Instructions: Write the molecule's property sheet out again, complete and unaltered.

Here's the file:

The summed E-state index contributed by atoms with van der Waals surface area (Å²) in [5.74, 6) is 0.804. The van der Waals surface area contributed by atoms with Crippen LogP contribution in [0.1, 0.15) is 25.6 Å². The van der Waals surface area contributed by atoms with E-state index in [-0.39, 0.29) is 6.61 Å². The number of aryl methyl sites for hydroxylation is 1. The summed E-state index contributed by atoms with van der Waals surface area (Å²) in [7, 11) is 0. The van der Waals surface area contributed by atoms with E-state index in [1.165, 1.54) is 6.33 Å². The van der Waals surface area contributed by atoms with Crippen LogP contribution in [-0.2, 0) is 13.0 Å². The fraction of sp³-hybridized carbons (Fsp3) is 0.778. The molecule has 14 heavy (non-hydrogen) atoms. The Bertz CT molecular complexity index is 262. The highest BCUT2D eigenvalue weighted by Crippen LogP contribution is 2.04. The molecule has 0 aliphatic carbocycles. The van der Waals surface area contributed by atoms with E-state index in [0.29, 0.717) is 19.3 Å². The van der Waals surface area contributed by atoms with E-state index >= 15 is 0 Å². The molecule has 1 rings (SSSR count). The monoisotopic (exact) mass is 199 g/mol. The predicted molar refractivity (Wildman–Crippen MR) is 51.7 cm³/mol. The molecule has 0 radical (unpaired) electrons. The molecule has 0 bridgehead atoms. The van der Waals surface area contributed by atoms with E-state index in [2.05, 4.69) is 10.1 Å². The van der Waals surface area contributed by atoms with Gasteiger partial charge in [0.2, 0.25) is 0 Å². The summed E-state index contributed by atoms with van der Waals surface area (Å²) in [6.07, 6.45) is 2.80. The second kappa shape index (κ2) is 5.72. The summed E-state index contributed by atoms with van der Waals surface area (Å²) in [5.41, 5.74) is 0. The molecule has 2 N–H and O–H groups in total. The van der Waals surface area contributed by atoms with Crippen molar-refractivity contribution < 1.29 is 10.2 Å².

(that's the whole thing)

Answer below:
The summed E-state index contributed by atoms with van der Waals surface area (Å²) in [5.74, 6) is 0.804. The van der Waals surface area contributed by atoms with Crippen LogP contribution in [0.1, 0.15) is 25.6 Å². The van der Waals surface area contributed by atoms with E-state index in [-0.39, 0.29) is 6.61 Å². The number of aryl methyl sites for hydroxylation is 1. The summed E-state index contributed by atoms with van der Waals surface area (Å²) in [7, 11) is 0. The van der Waals surface area contributed by atoms with E-state index in [1.165, 1.54) is 6.33 Å². The van der Waals surface area contributed by atoms with Crippen LogP contribution in [-0.2, 0) is 13.0 Å². The fraction of sp³-hybridized carbons (Fsp3) is 0.778. The molecule has 14 heavy (non-hydrogen) atoms. The Bertz CT molecular complexity index is 262. The highest BCUT2D eigenvalue weighted by Crippen LogP contribution is 2.04. The molecule has 0 aliphatic carbocycles. The van der Waals surface area contributed by atoms with E-state index in [0.29, 0.717) is 19.3 Å². The van der Waals surface area contributed by atoms with E-state index >= 15 is 0 Å². The molecule has 1 rings (SSSR count). The monoisotopic (exact) mass is 199 g/mol. The predicted molar refractivity (Wildman–Crippen MR) is 51.7 cm³/mol. The molecule has 0 radical (unpaired) electrons. The molecule has 0 bridgehead atoms. The van der Waals surface area contributed by atoms with E-state index in [2.05, 4.69) is 10.1 Å². The van der Waals surface area contributed by atoms with Gasteiger partial charge in [0.2, 0.25) is 0 Å². The summed E-state index contributed by atoms with van der Waals surface area (Å²) in [6.07, 6.45) is 2.80. The second kappa shape index (κ2) is 5.72. The summed E-state index contributed by atoms with van der Waals surface area (Å²) in [5.41, 5.74) is 0. The molecule has 2 N–H and O–H groups in total. The van der Waals surface area contributed by atoms with Crippen molar-refractivity contribution < 1.29 is 10.2 Å².